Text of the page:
Ukraine war: There's a change of atmosphere in Donbas - a sense that Russia has momentum

·2-min read

Screaming overhead and flying low to avoid detection, we watch as Ukrainian jets head to the frontline battle in Severodonetsk.

In recent days it feels like there's been a change of atmosphere here in the Donbas - a sense of urgency, a sense that the Russians have momentum.

Driving through towns and villages here in the east, you can't help but notice a constant stream of farm machinery being moved back from areas most at risk of falling.

Ukraine's crucially important farming industry can't afford to lose this valuable equipment; either stolen or destroyed in this battle of artillery.

The ongoing insistence by all Ukrainian officials, from the president down, that Ukraine will push Russia out of the country is admirable and to be expected.

But the reality on the ground is the West hasn't sent enough of the heavy artillery and equipment Ukraine needs. What they have is being used up at an astonishing speed and they are losing a lot of men every day.

This is what Russia has recalculated after its initial bungled strategy.

With its vast supplies and no game-changer munitions to face, they can simply grind down Ukrainian resistance. It's a trusted strategy, Russia has used it before, and it works.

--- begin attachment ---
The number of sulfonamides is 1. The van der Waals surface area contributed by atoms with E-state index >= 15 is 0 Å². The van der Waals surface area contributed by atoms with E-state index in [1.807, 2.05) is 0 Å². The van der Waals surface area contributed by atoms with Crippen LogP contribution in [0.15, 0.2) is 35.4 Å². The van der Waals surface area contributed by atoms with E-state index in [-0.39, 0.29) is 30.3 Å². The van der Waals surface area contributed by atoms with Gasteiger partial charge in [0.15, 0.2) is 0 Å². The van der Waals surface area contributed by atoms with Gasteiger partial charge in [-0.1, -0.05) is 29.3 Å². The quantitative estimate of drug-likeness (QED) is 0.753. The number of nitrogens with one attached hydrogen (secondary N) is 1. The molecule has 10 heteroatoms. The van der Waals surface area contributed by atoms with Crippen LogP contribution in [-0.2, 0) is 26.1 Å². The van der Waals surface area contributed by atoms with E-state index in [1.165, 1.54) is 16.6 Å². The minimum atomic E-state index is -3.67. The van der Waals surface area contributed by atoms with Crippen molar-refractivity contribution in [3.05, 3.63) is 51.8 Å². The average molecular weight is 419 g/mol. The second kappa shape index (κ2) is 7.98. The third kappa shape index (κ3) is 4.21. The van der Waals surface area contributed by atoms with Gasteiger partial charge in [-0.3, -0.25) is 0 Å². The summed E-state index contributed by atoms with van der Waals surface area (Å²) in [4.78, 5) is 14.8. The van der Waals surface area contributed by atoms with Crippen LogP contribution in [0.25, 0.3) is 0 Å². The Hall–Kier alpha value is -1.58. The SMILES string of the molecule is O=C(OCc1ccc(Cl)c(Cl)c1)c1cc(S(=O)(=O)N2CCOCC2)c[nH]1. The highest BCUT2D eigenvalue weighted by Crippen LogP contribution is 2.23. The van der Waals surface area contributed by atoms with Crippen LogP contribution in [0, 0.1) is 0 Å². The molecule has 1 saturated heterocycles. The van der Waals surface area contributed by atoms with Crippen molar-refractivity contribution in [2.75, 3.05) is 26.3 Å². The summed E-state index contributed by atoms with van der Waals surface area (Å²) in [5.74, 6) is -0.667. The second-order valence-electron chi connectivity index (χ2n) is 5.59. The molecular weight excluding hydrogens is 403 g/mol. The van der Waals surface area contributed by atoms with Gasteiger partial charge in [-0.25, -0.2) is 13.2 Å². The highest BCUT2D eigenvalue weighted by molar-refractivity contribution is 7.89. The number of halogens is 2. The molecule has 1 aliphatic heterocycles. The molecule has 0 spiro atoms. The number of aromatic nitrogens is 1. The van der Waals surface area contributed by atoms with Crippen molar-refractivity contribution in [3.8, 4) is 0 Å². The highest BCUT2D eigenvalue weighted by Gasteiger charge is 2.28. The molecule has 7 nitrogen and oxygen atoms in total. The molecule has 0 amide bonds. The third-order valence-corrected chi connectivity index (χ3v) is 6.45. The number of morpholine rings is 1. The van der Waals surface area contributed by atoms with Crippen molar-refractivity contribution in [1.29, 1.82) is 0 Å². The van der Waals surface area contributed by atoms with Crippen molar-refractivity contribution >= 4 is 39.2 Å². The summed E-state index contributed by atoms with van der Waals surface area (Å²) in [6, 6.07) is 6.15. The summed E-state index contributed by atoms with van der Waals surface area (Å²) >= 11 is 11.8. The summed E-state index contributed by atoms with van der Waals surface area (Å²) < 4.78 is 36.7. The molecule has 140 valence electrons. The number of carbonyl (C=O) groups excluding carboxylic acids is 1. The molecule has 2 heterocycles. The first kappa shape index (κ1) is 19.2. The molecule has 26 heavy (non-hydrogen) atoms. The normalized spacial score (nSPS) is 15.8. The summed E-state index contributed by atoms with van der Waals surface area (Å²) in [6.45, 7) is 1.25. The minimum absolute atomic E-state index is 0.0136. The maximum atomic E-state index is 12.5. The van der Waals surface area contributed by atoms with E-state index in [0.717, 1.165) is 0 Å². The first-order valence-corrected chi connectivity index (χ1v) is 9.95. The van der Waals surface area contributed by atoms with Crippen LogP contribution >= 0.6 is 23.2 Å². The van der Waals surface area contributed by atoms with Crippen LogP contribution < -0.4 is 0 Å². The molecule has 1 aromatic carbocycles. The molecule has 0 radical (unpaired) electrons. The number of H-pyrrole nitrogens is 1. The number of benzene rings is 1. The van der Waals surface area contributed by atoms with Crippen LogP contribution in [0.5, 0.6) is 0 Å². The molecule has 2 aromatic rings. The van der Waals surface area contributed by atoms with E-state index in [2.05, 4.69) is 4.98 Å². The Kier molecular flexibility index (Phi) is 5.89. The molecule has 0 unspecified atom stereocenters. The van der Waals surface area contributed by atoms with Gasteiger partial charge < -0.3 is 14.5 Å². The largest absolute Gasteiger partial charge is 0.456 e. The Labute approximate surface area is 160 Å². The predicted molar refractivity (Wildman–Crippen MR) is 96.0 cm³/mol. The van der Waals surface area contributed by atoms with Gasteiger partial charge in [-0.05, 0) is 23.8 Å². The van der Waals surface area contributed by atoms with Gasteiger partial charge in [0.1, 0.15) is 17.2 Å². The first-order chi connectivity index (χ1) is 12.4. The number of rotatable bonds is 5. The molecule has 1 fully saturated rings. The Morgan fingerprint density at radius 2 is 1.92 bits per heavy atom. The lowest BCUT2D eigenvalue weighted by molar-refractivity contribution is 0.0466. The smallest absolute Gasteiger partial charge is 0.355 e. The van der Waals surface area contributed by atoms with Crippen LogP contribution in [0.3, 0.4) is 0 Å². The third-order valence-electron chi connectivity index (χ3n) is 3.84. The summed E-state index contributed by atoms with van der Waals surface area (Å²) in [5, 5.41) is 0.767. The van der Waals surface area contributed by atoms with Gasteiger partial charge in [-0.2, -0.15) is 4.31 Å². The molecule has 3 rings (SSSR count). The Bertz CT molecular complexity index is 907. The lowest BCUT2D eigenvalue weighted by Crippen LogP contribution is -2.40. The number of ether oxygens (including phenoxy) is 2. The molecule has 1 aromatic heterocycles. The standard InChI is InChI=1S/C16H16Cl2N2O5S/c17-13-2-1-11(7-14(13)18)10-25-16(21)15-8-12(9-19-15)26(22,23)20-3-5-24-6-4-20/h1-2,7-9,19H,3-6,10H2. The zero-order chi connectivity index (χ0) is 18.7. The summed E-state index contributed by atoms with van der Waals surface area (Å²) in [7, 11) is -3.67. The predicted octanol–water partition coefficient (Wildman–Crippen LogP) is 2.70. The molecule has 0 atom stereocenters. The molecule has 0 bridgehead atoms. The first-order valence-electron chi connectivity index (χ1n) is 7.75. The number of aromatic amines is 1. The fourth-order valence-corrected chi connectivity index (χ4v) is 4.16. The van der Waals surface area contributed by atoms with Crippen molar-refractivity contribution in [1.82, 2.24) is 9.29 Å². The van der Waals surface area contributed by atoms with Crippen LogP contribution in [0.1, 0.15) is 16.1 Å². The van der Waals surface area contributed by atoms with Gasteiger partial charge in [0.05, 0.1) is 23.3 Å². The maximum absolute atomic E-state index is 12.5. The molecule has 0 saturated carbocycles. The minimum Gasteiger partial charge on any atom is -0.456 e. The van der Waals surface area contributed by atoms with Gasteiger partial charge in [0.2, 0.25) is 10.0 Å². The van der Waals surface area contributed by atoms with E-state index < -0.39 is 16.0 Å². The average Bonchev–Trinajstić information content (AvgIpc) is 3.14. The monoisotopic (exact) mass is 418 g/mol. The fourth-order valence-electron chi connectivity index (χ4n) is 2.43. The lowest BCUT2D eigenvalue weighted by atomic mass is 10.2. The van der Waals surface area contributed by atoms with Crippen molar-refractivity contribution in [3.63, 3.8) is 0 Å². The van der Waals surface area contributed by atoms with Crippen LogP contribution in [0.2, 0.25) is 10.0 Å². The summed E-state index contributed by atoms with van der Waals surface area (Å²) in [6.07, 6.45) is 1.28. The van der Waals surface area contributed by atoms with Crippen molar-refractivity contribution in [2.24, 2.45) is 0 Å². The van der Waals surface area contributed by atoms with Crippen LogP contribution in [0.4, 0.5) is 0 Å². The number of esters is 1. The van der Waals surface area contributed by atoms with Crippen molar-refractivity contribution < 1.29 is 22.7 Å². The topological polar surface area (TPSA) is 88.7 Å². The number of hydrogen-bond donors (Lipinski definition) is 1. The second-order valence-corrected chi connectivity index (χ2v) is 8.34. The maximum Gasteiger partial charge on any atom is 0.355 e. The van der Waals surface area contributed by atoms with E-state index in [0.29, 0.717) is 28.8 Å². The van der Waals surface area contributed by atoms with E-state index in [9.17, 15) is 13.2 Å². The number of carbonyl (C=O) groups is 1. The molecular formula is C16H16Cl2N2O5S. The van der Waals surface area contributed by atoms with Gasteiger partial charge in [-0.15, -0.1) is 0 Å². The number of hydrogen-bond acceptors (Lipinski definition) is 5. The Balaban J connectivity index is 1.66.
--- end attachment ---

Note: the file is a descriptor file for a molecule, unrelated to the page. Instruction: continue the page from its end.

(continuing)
Russia has already claimed it controls 97% of the Luhansk region.

Its sights will be on the Donetsk region next, and the key towns and cities of Bakhmut, Slovyansk and Kramatorsk.

The governor of Donetsk, working from the current regional capital Kramatorsk after Donetsk city was taken by the Russian-backed separatists in 2014, told me in no uncertain terms that what had been promised by the west was critical to holding ground.

"I don't just suppose, I know that the amounts of weapons that Ukraine needs, the specific list of weapons provided for heavy artillery, armoured fighting vehicles, aviation, anti-aircraft systems, antitank missile systems, and how fast they can be delivered, can influence the quality of defence," he told me.

Read more:
Weapons running out on southern frontline that has barely moved in weeks

I asked him what would happen if this help didn't come.

"It just means that we'll stand for our country for as long as needed and we won't give up any inch of our territory," he responded stoically.

"And it doesn't matter what the future brings us, we will protect our land."

In effect the governor was simply saying that the fight will go on with or without help.

And with no chance of a negotiated ceasefire, the outcome of this would likely be really bad.

These are tough and critical times for Ukraine right now.

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